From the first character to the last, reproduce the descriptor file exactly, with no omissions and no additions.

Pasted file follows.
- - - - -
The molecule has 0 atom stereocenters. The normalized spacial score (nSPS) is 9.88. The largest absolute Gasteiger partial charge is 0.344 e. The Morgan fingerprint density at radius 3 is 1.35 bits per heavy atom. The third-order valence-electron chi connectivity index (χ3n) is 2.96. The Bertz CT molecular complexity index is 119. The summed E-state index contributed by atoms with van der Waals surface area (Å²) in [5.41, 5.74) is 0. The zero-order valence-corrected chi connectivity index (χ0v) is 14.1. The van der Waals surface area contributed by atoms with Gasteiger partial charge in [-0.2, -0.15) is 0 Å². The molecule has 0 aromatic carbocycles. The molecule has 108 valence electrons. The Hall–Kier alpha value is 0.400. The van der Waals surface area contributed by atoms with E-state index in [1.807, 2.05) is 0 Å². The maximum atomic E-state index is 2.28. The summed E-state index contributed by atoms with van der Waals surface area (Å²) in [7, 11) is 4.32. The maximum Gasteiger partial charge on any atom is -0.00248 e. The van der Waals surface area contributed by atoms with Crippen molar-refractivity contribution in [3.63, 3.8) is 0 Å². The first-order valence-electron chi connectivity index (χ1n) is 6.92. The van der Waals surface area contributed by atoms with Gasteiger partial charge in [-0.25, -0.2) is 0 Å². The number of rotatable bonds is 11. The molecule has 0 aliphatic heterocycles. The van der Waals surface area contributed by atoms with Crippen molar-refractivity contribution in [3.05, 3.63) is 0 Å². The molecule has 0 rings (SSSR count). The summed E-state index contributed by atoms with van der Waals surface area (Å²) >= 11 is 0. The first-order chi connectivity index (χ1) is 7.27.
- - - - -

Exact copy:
The molecule has 0 atom stereocenters. The normalized spacial score (nSPS) is 9.88. The largest absolute Gasteiger partial charge is 0.344 e. The Morgan fingerprint density at radius 3 is 1.35 bits per heavy atom. The third-order valence-electron chi connectivity index (χ3n) is 2.96. The Bertz CT molecular complexity index is 119. The summed E-state index contributed by atoms with van der Waals surface area (Å²) in [5.41, 5.74) is 0. The zero-order valence-corrected chi connectivity index (χ0v) is 14.1. The van der Waals surface area contributed by atoms with Gasteiger partial charge in [-0.2, -0.15) is 0 Å². The molecule has 0 aromatic carbocycles. The molecule has 108 valence electrons. The Hall–Kier alpha value is 0.400. The van der Waals surface area contributed by atoms with E-state index in [1.807, 2.05) is 0 Å². The maximum atomic E-state index is 2.28. The summed E-state index contributed by atoms with van der Waals surface area (Å²) in [7, 11) is 4.32. The maximum Gasteiger partial charge on any atom is -0.00248 e. The van der Waals surface area contributed by atoms with Crippen molar-refractivity contribution in [3.63, 3.8) is 0 Å². The first-order valence-electron chi connectivity index (χ1n) is 6.92. The van der Waals surface area contributed by atoms with Gasteiger partial charge in [-0.25, -0.2) is 0 Å². The number of rotatable bonds is 11. The molecule has 0 aliphatic heterocycles. The van der Waals surface area contributed by atoms with Crippen molar-refractivity contribution in [3.05, 3.63) is 0 Å². The molecule has 0 rings (SSSR count). The summed E-state index contributed by atoms with van der Waals surface area (Å²) >= 11 is 0. The first-order chi connectivity index (χ1) is 7.27.